WASHINGTON, Sept. 20 (Xinhua) -- U.S. space agency NASA on Friday announced an end to the eight-year Deep Impact mission that included an unprecedented impact, comet flybys and the return of approximately 500,000 images of celestial objects.
The project team at NASA's Jet Propulsion Laboratory (JPL) gave up on the Deep Impact after being unable to communicate with the spacecraft for more than a month. The last communication with the probe was on Aug. 8.
Deep Impact was most traveled comet research mission in history, going about 4.7 billion miles (7.58 billion km).
"Deep Impact has been a fantastic, long-lasting spacecraft that has produced far more data than we had planned," Mike A'Hearn, Deep Impact principal investigator at the University of Maryland said in a statement. "It has revolutionized our understanding of comets and their activity."
Launched in January 2005, the spacecraft first made worldwide headlines on July 4, 2005, when it released a refrigerator-sized impactor to collide spectacularly with comet Tempel 1, giving scientists their first-ever view of pristine material from inside a comet.
"Six months after launch, this spacecraft had already completed its planned mission to study comet Tempel 1," said Tim Larson, project manager of Deep Impact at JPL. "But the science team kept finding interesting things to do, and through the ingenuity of our mission team and navigators and support of NASA's Discovery Program, this spacecraft kept it up for more than eight years, producing amazing results all along the way."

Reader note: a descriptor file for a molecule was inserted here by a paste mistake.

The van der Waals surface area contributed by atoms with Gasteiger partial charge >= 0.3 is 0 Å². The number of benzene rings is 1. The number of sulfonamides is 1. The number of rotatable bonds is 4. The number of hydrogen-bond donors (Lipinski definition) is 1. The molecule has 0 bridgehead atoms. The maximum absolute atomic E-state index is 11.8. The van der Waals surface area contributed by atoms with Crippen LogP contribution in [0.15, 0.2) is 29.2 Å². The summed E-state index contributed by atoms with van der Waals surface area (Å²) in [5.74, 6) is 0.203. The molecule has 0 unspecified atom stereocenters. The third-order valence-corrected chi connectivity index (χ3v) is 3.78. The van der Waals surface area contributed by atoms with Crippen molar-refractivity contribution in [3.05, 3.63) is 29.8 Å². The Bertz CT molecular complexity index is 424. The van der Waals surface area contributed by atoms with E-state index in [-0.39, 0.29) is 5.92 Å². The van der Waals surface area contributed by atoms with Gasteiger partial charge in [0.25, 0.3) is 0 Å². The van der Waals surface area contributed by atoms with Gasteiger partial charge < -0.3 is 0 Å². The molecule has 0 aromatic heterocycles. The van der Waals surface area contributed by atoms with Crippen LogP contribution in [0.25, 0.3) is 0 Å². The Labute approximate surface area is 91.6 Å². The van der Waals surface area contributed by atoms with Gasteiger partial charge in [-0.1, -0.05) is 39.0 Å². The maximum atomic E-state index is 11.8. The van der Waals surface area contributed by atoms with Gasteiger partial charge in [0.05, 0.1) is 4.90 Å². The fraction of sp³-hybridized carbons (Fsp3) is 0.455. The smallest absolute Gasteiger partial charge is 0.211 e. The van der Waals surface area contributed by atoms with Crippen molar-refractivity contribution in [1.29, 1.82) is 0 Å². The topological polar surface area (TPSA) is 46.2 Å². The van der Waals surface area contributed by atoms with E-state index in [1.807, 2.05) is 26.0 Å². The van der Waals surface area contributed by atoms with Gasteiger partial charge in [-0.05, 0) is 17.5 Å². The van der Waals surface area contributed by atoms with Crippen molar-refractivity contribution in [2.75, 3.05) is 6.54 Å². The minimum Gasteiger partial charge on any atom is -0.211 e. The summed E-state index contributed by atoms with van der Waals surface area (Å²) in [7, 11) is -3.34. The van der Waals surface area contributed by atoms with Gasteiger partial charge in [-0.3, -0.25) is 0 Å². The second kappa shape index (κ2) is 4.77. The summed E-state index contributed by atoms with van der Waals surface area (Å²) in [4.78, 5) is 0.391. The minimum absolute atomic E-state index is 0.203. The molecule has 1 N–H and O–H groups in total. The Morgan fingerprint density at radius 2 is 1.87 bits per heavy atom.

The spacecraft's extended mission culminated in a successful flyby of comet Hartley 2 on Nov. 4, 2010. Along the way, it also observed six different stars to confirm the motion of planets orbiting them, and took images and data of the Earth, the Moon and Mars.
These data helped to confirm the existence of water on the Moon, and attempted to confirm the methane signature in the atmosphere of Mars, NASA said.
But last month, mission controllers lost contact and could not reactivate its onboard systems.
Although the exact cause of the loss is not known, it might be related to computer time tagging problem that makes communication difficult, as well as Deep Impact's solar arrays, which would in turn prevent the spacecraft from getting power and allow cold temperatures to ruin onboard equipment, essentially freezing its battery and propulsion systems, according to NASA.
"Despite this unexpected final curtain call, Deep Impact already achieved much more than ever was envisioned," said Lindley Johnson, the Discovery Program executive at NASA Headquarters, and the program executive for the mission since a year before it launched.
"Deep Impact has completely overturned what we thought we knew about comets and also provided a treasure trove of additional planetary science that will be the source data of research for years to come," Johnson added.